babyhood


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ba·by

 (bā′bē)
n. pl. ba·bies
1.
a. A very young child; an infant.
b. An unborn child; a fetus.
c. The youngest member of a family or group.
d. A very young animal.
2. An adult or young person who behaves in an infantile way.
3. Informal
a. A lover or sweetheart.
b. Sweetheart; dear. Used as a term of endearment.
4. Slang An object of personal concern or interest: Keeping the boat in good repair is your baby.
adj. bab·i·er, bab·i·est
1. Of or having to do with a baby.
2. Infantile or childish.
3. Small in comparison with others of the same kind: baby vegetables.
tr.v. ba·bied, ba·by·ing, ba·bies
To pamper like a baby; coddle. See Synonyms at pamper.

[Middle English : babe, babe; see babe + -y, diminutive suffix.]

ba′by·hood′ n.
ba′by·ish adj.
ThesaurusAntonymsRelated WordsSynonymsLegend:
Noun1.babyhood - the early stage of growth or developmentbabyhood - the early stage of growth or development
time of life - a period of time during which a person is normally in a particular life state
oral phase, oral stage - (psychoanalysis) the first sexual and social stage of an infant's development; the mouth is the focus of the libido and satisfaction comes from suckling and chewing and biting
2.babyhood - the earliest state of immaturitybabyhood - the earliest state of immaturity  
immatureness, immaturity - not having reached maturity
Translations

babyhood

[ˈbeɪbɪhʊd] Nprimera infancia f

babyhood

[ˈbeɪbihʊd] npetite enfance f

babyhood

babyhood

[ˈbeɪbɪhʊd] nprima infanzia
References in classic literature ?
but it is good to see you--and not a day older in appearance than when you trotted me on your knee in my babyhood.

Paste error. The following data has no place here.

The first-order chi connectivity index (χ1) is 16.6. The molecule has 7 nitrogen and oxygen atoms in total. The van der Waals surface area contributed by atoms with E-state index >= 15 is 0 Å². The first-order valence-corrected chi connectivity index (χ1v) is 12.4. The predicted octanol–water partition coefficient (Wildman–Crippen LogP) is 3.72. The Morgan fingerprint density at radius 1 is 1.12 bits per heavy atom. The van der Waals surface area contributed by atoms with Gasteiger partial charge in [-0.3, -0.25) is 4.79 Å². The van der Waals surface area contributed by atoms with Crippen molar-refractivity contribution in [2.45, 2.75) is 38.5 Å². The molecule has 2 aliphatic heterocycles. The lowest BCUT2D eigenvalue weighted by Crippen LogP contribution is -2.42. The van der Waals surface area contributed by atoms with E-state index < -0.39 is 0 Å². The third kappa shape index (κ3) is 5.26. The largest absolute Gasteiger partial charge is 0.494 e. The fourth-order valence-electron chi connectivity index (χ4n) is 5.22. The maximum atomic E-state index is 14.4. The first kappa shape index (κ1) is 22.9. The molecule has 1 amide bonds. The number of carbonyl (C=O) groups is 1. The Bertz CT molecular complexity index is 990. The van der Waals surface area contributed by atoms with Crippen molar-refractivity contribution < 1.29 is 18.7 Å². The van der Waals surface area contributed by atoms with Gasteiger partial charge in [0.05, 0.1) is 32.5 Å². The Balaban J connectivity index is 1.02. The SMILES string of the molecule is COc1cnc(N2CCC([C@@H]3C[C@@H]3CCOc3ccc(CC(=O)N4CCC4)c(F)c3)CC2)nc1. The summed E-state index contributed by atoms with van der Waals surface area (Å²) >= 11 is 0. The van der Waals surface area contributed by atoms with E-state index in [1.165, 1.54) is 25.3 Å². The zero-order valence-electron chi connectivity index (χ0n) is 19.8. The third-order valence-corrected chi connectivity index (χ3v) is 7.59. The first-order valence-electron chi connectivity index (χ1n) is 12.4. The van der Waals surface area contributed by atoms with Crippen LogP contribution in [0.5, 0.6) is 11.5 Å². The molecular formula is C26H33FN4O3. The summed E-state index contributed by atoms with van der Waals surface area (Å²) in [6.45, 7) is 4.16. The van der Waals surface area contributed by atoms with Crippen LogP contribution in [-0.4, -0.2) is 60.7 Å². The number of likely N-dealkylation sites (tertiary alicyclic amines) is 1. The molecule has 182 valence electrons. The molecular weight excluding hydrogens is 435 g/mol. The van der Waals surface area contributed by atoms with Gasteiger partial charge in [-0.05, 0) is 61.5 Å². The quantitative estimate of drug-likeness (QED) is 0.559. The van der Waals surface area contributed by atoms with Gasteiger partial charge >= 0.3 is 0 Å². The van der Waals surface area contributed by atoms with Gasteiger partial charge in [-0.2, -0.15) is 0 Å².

It was only by an exertion of force that her mother brought her up to him, hanging back, and manifesting her reluctance by odd grimaces; of which, ever since her babyhood, she had possessed a singular variety, and could transform her mobile physiognomy into a series of different aspects, with a new mischief in them, each and all.
In babyhood Tom cuffed and banged and scratched Chambers unrebuked, and Chambers early learned that between meekly bearing it and resenting it, the advantage all lay with the former policy.
Her parents had been continental wanderers, and after a roaming babyhood she had lost them both, and been taken in charge by her aunt, Medora Manson, also a wanderer, who was herself returning to New York to "settle down.
Thus, if you leave your empty perambulator under the trees and watch from a distance, you will see the birds boarding it and hopping about from pillow to blanket in a twitter of excitement; they are trying to find out how babyhood would suit them.
he asked, turning instantly to his daughter and addressing her with the careless tone of habitual tenderness natural to parents who have petted their children from babyhood, but which Prince Vasili had only acquired by imitating other parents.
When you were a bird you knew the fairies pretty well, and you remember a good deal about them in your babyhood, which it is a great pity you can't write down, for gradually you forget, and I have heard of children who declared that they had never once seen a fairy.
Tibby was not ill-natured, but from babyhood something drove him to do the unwelcome and the unexpected.
Within myself, I had sustained, from my babyhood, a perpetual conflict with injustice.
So passed away Sorrow the Undesired--that intrusive creature, that bastard gift of shameless Nature who respects not the social law; a waif to whom eternal Time had been a matter of days merely, who knew not that such things as years and centuries ever were; to whom the cottage interior was the universe, the week's weather climate, new-born babyhood human existence, and the instinct to suck human knowledge.
From his very babyhood the son displayed almost incredible intellectual precocity and power of memory.
Tom was the eldest child of his parents, and from his earliest babyhood exhibited the family characteristics in great strength.